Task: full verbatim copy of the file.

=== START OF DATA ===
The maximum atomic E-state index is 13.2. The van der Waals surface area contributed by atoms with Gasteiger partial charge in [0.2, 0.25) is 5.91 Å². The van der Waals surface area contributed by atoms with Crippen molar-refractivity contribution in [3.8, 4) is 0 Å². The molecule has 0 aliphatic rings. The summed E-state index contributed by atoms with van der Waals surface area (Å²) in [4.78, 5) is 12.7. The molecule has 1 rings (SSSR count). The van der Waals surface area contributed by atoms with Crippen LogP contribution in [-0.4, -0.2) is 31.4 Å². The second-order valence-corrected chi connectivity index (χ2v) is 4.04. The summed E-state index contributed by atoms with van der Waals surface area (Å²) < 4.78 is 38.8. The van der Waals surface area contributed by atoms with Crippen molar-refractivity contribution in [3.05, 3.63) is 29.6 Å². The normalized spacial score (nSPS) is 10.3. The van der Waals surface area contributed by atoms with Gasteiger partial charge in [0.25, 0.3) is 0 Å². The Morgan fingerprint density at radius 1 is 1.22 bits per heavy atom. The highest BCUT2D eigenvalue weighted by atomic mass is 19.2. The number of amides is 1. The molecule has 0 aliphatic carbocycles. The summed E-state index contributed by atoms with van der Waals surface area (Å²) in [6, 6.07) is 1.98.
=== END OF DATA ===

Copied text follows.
The maximum atomic E-state index is 13.2. The van der Waals surface area contributed by atoms with Gasteiger partial charge in [0.2, 0.25) is 5.91 Å². The van der Waals surface area contributed by atoms with Crippen molar-refractivity contribution in [3.8, 4) is 0 Å². The molecule has 0 aliphatic rings. The summed E-state index contributed by atoms with van der Waals surface area (Å²) in [4.78, 5) is 12.7. The molecule has 1 rings (SSSR count). The van der Waals surface area contributed by atoms with Crippen LogP contribution in [-0.4, -0.2) is 31.4 Å². The second-order valence-corrected chi connectivity index (χ2v) is 4.04. The summed E-state index contributed by atoms with van der Waals surface area (Å²) < 4.78 is 38.8. The van der Waals surface area contributed by atoms with Crippen molar-refractivity contribution in [3.05, 3.63) is 29.6 Å². The normalized spacial score (nSPS) is 10.3. The van der Waals surface area contributed by atoms with Gasteiger partial charge in [0.25, 0.3) is 0 Å². The Morgan fingerprint density at radius 1 is 1.22 bits per heavy atom. The highest BCUT2D eigenvalue weighted by atomic mass is 19.2. The number of amides is 1. The molecule has 0 aliphatic carbocycles. The summed E-state index contributed by atoms with van der Waals surface area (Å²) in [6, 6.07) is 1.98.